DIY Fire Starter, Plus 3 Recipes To Cook On The Fire


The days are still warm with plenty of sunshine. The kids are back in school and new routines are falling into place. But the evenings are beginning to cool off. The sunsets are gorgeous. The air has a crisp scent. Fall is on its way!

And Autumn brings along a completely new character of its own. Bonfires and campfires. S’mores and banana boats. Ghost stories and in-the-dark games.

The Trouble with Fire

Fire has a magical presence, with flickering flames and smoldering embers and colors fading from orange to blue. However, you can’t admire the magical fire if you can’t get it started!

How many tries does it take to actually catch the kindling on fire, and then the bigger logs? Maybe you opt for the fire-starting logs. While they do the trick, they contain ingredients that you don’t want to be inhaling. 

What if I told you about a solution that could help you start a fire using ingredients you throw away on a regular basis?

Fire Starter Ingredients

First, we will start with an empty toilet paper tube. Chances are that you throw away (or recycle) at least one or two of these per week in your home. Start collecting them this summer so you will have a stash reserved for the cool Fall nights. Paper towel tubes will also work too!

Next, quit throwing away your dryer lint. This stuff catches fire quickly and easily, so it’s a necessary ingredient for your DIY fire starters. No matter if there’s paper or tissues wrapped up in the lint. All dryer lint will work extremely well for this project. Keep a jar, bag, or small trash can of dryer lint in your laundry room so you can accumulate plenty of fuzz for your fire starter.

Lastly, request paper bags for your groceries when you’re at the grocery store. Brown paper is hardy. It’s the perfect “wrapping paper” for your fire starter tubes. While you can use any kind of paper, paper grocery bags are technically free (even though the cost is surely added to the price of your groceries).

There is one additional option: crayon stubs. Crayons burn like candles. And that means the fire lingers, which is what a fire starter is all about! When you kids color down to the last bit, collect the ends for this project.

Now that you have all of your ingredients gathered, it’s time to craft your DIY fire starter. Grab your kids, because they will have fun stuffing these tubes. There will be an extra dose of enjoyment when they can (safely) light these on fire!

Quick and Easy Fall Fire Starter Directions

Dryer lint
Cardboard toilet paper roll
Brown paper bag (or piece of paper)
Optional: crayon stubs

To make:

  1. Stuff the toilet paper tube with dryer lint until full but not packed (to allow for airflow). If using, place a crayon stub in the middle of the tube, wrapped in dryer lint.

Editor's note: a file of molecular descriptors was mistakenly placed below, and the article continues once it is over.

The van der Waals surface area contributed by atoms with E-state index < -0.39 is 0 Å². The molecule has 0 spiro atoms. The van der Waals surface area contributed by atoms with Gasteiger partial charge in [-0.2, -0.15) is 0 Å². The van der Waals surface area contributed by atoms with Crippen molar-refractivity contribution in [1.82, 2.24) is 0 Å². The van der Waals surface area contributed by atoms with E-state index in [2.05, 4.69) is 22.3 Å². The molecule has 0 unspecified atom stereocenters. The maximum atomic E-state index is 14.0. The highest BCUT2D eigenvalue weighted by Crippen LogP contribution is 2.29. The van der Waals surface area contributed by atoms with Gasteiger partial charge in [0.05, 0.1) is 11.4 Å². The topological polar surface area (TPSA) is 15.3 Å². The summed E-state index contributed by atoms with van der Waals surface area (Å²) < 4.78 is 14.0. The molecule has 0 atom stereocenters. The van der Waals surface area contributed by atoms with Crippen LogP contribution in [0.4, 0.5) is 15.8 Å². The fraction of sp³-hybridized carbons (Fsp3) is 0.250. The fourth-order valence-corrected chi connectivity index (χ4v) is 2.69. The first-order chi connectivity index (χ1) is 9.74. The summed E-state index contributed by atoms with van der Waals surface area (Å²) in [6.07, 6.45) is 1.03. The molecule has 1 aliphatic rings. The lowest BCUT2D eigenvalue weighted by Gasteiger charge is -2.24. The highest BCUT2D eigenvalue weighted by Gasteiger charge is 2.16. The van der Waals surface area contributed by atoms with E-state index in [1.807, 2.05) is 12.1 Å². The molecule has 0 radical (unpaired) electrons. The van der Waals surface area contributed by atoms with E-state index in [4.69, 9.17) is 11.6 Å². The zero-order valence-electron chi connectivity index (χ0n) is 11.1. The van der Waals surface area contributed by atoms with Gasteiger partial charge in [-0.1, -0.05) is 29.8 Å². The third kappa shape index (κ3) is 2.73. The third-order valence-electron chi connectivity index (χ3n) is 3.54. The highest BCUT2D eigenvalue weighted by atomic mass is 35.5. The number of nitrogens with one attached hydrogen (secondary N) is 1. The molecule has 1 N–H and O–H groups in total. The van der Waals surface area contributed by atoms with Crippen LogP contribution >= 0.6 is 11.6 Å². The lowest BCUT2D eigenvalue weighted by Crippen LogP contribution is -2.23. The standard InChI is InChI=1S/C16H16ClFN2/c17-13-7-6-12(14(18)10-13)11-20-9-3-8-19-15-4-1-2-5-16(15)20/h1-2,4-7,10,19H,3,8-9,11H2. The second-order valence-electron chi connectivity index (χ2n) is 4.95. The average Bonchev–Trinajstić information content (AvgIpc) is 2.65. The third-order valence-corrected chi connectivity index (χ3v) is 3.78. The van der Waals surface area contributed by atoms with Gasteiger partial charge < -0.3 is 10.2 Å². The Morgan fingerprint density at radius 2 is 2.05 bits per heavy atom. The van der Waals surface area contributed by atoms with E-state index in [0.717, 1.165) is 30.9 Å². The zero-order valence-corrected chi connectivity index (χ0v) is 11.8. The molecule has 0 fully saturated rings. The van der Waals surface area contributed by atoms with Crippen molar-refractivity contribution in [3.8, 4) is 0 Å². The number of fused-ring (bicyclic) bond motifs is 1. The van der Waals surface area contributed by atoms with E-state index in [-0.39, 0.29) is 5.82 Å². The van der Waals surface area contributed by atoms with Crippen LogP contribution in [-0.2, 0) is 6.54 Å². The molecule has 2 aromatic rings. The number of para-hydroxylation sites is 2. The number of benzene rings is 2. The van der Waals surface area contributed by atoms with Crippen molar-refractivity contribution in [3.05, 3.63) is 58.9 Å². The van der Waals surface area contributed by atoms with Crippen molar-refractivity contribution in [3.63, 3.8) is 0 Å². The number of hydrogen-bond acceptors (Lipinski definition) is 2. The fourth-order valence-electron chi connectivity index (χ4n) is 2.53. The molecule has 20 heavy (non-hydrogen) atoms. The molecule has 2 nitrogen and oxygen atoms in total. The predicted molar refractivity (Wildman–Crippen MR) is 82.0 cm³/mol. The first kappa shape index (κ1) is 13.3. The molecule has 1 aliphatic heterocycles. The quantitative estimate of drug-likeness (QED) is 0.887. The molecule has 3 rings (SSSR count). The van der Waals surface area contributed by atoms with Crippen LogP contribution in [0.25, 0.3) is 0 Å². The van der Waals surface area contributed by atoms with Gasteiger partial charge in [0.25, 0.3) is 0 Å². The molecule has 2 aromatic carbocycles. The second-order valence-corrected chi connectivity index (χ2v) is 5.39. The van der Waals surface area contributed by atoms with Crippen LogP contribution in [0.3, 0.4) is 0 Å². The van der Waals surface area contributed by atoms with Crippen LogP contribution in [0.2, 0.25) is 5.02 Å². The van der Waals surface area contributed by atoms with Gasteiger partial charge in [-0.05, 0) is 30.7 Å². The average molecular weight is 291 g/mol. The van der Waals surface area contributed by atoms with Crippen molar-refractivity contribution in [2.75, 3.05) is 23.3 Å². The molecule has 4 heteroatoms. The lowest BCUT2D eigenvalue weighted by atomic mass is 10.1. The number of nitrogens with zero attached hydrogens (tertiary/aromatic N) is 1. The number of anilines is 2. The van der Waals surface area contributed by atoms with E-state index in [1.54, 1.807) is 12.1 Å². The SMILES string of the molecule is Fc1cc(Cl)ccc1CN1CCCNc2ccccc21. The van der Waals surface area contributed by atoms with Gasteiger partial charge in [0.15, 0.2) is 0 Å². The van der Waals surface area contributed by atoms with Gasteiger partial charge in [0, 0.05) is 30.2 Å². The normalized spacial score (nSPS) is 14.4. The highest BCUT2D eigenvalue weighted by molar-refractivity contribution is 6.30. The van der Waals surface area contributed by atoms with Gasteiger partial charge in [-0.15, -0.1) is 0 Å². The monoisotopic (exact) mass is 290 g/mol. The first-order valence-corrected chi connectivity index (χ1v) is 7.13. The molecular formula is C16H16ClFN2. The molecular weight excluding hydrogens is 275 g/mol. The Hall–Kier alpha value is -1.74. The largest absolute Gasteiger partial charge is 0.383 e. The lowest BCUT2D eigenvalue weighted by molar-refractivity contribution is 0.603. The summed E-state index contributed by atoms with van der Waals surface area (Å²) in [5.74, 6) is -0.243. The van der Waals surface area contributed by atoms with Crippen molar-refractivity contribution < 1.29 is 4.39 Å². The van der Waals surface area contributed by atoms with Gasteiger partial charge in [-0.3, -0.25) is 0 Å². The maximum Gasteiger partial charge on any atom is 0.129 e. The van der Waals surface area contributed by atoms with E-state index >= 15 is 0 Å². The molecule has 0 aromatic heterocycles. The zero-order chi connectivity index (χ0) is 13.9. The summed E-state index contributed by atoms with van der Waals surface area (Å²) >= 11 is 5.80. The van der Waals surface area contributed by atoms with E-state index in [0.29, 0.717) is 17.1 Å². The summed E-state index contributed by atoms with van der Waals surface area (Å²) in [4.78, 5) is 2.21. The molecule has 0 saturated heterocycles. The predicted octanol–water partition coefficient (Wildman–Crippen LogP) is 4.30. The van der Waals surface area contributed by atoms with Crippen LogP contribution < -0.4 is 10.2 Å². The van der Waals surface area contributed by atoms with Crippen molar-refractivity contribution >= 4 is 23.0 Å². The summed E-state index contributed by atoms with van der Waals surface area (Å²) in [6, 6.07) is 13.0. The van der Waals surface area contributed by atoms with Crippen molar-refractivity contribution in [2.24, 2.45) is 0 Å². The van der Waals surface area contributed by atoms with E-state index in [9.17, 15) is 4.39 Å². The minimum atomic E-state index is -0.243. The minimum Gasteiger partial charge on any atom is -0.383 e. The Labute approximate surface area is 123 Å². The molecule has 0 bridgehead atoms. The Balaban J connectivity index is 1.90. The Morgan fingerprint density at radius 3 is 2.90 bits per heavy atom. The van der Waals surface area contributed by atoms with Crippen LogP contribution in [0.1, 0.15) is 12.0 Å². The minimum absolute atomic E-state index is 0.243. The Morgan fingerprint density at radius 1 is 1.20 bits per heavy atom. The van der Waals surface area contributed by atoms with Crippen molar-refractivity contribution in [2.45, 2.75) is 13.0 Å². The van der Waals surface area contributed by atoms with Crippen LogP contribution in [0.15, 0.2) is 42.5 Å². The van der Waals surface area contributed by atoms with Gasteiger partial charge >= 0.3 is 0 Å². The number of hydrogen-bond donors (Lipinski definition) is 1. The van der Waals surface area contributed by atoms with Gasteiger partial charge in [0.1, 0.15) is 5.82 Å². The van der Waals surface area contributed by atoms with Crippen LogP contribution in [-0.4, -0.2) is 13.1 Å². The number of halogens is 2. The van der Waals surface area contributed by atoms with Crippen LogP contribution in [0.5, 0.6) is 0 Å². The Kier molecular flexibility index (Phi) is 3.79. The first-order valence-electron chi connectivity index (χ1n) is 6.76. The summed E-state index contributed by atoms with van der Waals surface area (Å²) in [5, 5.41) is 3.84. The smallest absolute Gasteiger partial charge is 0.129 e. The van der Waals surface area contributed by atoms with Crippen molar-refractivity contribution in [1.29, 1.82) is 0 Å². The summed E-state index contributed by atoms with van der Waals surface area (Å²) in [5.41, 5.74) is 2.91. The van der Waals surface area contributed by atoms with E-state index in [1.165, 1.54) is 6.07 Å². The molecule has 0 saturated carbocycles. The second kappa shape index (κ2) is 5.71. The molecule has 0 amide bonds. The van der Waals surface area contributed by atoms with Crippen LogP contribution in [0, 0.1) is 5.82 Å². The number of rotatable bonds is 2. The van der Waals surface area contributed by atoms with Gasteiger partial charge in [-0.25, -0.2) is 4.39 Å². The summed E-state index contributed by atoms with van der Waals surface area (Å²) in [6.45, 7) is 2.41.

2. Wrap the tube in a strip of the brown paper bag, folding the extra paper into the ends of the tube.

To use:

  1. Place fire starter tube in a fire-safe area (fire pit, chimney, etc.). Light and immediately add additional kindling and logs.

Bonus: 3 Fire Pit Recipes

Now that your fire is roaring, it’s time to make a few fireside recipes!

Baked Potatoes beside the fire

What’s better than a hearty baked potato? Whether you’re camping or hanging out in the backyard, this recipe will be delicious. 

  1. Wash and dry potatoes. 
  2. Pierce each of them with a fork a few times, then individually wrap in aluminum foil.
  3. Lay beside the fire, touch the hot coals but not directly on top of a flame.
  4. Keep the fire going and the coals hot for 1 hour, until the potatoes are fork tender. (Note: they will be hot so always use grill utensils or hot pads to touch the wrapped potatoes).
  5. Top with your favorite baked potato toppings!


Nothing says campfire better than s’mores! Here are a few fun twists to the traditional fireside dessert:

  • Use Reeses, Crunch bars, Snickers, Thin Mints, or Twix as a sub for the chocolate bar.
  • Try chocolate graham crackers, chocolate chip cookies, Oreos, or peanut butter cookies instead of honey graham crackers.
  • Use fluffy biscuits and fresh strawberries with your toasted marshmallow and chocolate. 
  • Use Nutella, a cookie dough spread, peanut butter, or vanilla icing instead of a piece of chocolate.

Banana Boats

If you haven’t tried Banana Boats yet, you should make them the next time you start a fire. What could be better than bananas and your favorite candy?

  1. Peel one strip off a banana, leaving the banana inside and the remainder of the peel intact. 
  2. Place the banana on a large piece of foil.
  3. Sprinkle your favorite candies on the peeled banana (Reeses, M&Ms, peanut butter chips, etc.).
  4. Replace the open peel, wrap the banana in the foil, and set beside the fire, but not in the flames, for 10-15 minutes, until the candy is melted.
  5. Using a hot pad, grab the foil package and open it up. Using a spoon, scoop out the warm banana and melted candy!

Looking for more Fall fun, backyard tips, or tasty recipes?